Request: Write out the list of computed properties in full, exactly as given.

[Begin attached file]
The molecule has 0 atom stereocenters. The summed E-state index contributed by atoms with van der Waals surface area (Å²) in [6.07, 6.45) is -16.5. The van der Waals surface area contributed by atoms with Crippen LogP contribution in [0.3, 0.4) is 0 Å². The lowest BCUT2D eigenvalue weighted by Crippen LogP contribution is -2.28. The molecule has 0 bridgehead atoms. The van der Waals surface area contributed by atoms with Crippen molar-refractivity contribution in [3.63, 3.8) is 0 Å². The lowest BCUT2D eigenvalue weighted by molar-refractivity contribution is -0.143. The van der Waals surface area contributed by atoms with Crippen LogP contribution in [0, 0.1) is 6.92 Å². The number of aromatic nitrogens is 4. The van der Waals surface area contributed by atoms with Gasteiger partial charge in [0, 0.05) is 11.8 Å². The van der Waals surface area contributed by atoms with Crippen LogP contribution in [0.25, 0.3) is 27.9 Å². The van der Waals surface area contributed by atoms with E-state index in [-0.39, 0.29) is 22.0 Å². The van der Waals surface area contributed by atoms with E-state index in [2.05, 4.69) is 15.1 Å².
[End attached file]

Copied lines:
The molecule has 0 atom stereocenters. The summed E-state index contributed by atoms with van der Waals surface area (Å²) in [6.07, 6.45) is -16.5. The van der Waals surface area contributed by atoms with Crippen LogP contribution in [0.3, 0.4) is 0 Å². The lowest BCUT2D eigenvalue weighted by Crippen LogP contribution is -2.28. The molecule has 0 bridgehead atoms. The van der Waals surface area contributed by atoms with Crippen molar-refractivity contribution in [3.63, 3.8) is 0 Å². The lowest BCUT2D eigenvalue weighted by molar-refractivity contribution is -0.143. The van der Waals surface area contributed by atoms with Crippen LogP contribution in [0, 0.1) is 6.92 Å². The number of aromatic nitrogens is 4. The van der Waals surface area contributed by atoms with Gasteiger partial charge in [0, 0.05) is 11.8 Å². The van der Waals surface area contributed by atoms with Crippen LogP contribution in [0.25, 0.3) is 27.9 Å². The van der Waals surface area contributed by atoms with E-state index in [-0.39, 0.29) is 22.0 Å². The van der Waals surface area contributed by atoms with E-state index in [2.05, 4.69) is 15.1 Å².